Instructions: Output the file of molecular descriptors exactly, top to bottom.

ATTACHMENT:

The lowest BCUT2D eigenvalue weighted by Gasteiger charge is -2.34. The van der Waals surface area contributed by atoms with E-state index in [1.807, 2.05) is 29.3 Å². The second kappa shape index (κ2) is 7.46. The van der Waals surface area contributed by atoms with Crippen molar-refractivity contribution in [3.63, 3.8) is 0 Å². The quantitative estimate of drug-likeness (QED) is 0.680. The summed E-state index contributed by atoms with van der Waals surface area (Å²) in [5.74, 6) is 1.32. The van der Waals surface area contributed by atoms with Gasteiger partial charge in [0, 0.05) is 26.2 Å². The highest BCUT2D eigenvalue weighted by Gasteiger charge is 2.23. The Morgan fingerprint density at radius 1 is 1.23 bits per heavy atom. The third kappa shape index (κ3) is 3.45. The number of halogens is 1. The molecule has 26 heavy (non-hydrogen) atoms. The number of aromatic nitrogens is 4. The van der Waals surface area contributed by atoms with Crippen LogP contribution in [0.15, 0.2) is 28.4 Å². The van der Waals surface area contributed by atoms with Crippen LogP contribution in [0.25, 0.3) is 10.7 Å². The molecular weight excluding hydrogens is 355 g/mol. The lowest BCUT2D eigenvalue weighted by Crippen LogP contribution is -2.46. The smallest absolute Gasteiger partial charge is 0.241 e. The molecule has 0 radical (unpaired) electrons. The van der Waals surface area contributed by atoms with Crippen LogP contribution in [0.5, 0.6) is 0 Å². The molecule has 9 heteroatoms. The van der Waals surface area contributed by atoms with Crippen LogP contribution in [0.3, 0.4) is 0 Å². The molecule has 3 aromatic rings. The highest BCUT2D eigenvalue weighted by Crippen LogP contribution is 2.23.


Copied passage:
The lowest BCUT2D eigenvalue weighted by Gasteiger charge is -2.34. The van der Waals surface area contributed by atoms with E-state index in [1.807, 2.05) is 29.3 Å². The second kappa shape index (κ2) is 7.46. The van der Waals surface area contributed by atoms with Crippen molar-refractivity contribution in [3.63, 3.8) is 0 Å². The quantitative estimate of drug-likeness (QED) is 0.680. The summed E-state index contributed by atoms with van der Waals surface area (Å²) in [5.74, 6) is 1.32. The van der Waals surface area contributed by atoms with Gasteiger partial charge in [0, 0.05) is 26.2 Å². The highest BCUT2D eigenvalue weighted by Gasteiger charge is 2.23. The Morgan fingerprint density at radius 1 is 1.23 bits per heavy atom. The third kappa shape index (κ3) is 3.45. The number of halogens is 1. The molecule has 26 heavy (non-hydrogen) atoms. The number of aromatic nitrogens is 4. The van der Waals surface area contributed by atoms with Crippen LogP contribution in [0.15, 0.2) is 28.4 Å². The van der Waals surface area contributed by atoms with Crippen LogP contribution in [0.25, 0.3) is 10.7 Å². The molecular weight excluding hydrogens is 355 g/mol. The lowest BCUT2D eigenvalue weighted by Crippen LogP contribution is -2.46. The smallest absolute Gasteiger partial charge is 0.241 e. The molecule has 0 radical (unpaired) electrons. The van der Waals surface area contributed by atoms with Crippen LogP contribution in [0.5, 0.6) is 0 Å². The molecule has 9 heteroatoms. The van der Waals surface area contributed by atoms with Crippen LogP contribution in [0.3, 0.4) is 0 Å². The molecule has 3 aromatic rings. The highest BCUT2D eigenvalue weighted by Crippen LogP contribution is 2.23.